This project is aimed to develop open-source software for handling the large images resulting from scanning whole pathology slides (whole slide images; WSI) at microscopic resolution. The software enables researchers and pathologists to view WSI, similar to the visual inspection of slides under a microscope. To this end, the software employs Google-earth type of functionality, enabling seamless panning and zooming of the images. In addition, functionality for annotating images was developed and a plug-in interface was generated to enable use of algorithms from 'third parties'. The resulting 'automated slide analysis platform' (ASAP) open source software is capable of dealing with WSI from almost all scanners currently in use.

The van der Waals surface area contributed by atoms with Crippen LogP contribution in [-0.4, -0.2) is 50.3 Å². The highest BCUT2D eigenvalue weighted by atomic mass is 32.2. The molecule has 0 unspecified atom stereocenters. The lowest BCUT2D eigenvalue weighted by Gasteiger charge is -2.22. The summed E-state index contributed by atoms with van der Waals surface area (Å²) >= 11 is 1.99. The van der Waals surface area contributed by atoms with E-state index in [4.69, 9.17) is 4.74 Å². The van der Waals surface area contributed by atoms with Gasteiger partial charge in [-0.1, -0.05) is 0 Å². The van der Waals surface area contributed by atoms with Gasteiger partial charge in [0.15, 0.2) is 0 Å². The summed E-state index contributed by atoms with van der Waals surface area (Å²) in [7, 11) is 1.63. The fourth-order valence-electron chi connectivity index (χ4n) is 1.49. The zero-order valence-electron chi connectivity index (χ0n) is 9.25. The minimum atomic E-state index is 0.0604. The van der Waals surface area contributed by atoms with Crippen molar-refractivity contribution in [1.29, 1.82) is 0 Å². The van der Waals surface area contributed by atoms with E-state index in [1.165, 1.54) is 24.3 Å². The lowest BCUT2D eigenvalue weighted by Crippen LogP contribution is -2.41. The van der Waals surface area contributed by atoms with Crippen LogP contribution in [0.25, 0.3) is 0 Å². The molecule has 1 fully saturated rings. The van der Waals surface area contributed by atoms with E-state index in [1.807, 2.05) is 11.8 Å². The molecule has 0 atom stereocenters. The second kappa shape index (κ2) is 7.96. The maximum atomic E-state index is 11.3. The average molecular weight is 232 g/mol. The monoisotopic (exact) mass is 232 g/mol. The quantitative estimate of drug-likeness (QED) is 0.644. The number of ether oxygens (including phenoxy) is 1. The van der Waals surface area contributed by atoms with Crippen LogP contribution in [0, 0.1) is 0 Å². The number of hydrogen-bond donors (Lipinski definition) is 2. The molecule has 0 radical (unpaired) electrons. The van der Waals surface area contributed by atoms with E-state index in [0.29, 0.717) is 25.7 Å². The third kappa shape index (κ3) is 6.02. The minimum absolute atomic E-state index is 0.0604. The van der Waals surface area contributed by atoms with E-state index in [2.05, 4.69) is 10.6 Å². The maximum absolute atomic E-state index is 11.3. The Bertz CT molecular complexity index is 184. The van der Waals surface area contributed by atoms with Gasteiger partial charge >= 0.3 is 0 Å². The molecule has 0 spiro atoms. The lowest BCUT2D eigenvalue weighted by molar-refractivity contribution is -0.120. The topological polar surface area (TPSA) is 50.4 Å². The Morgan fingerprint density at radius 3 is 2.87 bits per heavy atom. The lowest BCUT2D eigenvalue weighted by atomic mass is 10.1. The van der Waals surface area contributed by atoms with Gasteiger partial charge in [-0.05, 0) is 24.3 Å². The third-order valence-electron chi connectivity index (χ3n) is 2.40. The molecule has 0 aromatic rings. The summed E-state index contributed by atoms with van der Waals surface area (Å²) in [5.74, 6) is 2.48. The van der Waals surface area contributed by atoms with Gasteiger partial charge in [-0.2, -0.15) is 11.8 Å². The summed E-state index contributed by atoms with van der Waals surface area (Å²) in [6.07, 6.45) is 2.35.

In addition, within this project we studied the possibility to automatically detect metastases in WSI of sentinel lymph nodes of breast cancer patients. Next to use of traditional machine learning algorithms, we also studied the use of (at that time still relatively unknown) deep learning (DL) technology. This resulted in one of the first publications describing the large potential of DL for analyzing entire WSI as an aid to pathology diagnostics. Subsequently, we extended this study and organized the CAMELYON16 'grand challenge'. To date, this is the most influential grand challenge organized in pathology, with a publication in JAMA as well as extensive media coverage.